WASHINGTON: China and the United States will resume trade talks in Washington in early October, Beijing said on Thursday, allaying fears that new punitive tariffs would lead to a breakdown in the protracted negotiations.
The world’s two biggest economies have been embroiled in a tense year-long tariffs row, which escalated on September 1 when both sides swapped fresh levies on goods worth hundreds of billions of dollars.
The talks were supposed to have resumed this month but China’s commerce ministry said Vice Premier Liu He, Beijing’s pointman on trade, agreed to October in a phone call with US Trade Representative Robert Lighthizer and Treasury Secretary Steven Mnuchin on Thursday.
Commerce ministry spokesman Gao Feng said at a regular news briefing that there would be “comprehensive preparations” for the meetings by both sides and that the next round of negotiations would “strive to achieve substantive progress”.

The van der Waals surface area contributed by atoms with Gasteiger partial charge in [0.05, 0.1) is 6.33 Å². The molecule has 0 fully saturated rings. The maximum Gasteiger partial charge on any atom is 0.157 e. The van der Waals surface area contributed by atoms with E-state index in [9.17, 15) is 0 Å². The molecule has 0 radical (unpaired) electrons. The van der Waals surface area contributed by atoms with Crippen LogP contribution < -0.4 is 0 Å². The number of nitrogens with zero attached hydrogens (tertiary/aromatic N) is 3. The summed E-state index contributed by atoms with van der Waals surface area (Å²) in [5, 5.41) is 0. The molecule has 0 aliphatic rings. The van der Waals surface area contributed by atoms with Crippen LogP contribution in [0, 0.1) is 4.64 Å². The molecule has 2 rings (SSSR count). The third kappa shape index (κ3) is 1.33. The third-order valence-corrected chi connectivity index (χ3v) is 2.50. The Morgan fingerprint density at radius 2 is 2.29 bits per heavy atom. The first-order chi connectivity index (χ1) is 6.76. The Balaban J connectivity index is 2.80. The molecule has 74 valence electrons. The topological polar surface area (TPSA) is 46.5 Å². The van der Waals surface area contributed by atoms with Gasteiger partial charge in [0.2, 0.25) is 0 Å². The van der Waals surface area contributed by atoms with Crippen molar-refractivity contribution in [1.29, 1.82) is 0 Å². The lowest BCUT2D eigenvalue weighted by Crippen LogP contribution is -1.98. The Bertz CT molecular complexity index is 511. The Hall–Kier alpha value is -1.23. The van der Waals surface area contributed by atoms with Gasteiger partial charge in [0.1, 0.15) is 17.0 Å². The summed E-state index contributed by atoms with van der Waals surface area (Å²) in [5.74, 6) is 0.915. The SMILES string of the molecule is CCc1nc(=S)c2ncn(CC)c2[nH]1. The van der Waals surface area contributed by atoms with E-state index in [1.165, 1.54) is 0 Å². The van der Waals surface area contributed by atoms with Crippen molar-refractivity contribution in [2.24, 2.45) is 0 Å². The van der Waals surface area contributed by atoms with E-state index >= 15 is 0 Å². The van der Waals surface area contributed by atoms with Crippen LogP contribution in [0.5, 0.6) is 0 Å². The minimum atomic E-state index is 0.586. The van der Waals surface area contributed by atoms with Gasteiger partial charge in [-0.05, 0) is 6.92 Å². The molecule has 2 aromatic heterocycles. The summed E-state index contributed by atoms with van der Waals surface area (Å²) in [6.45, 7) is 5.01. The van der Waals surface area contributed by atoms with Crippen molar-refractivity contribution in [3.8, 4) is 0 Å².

The news will be seen as a sign of optimism in a trade war that has weighed on the global economy and stock markets while also shaking diplomatic relations between the two global powers.
Equities in Asia jumped on Thursday, with Shanghai adding 1% and Tokyo up more than 2%.
Top officials last met in Shanghai in July for discussions that were described as “constructive” but ended with no announcements.
US President Donald Trump soon afterwards said he would increase tariffs on more than half-a-trillion dollars’ worth of imports, prompting Beijing to respond with fresh tariffs on US goods worth $75 billion. Those were the levies that kicked in this month.
Tensions continued to mount over the summer, with Trump earlier this week accusing Chinese negotiators of holding out for a better deal in hopes he will be voted out in next year’s presidential elections.
He has also claimed China is being forced back to the negotiating table because of the country’s slowing economy.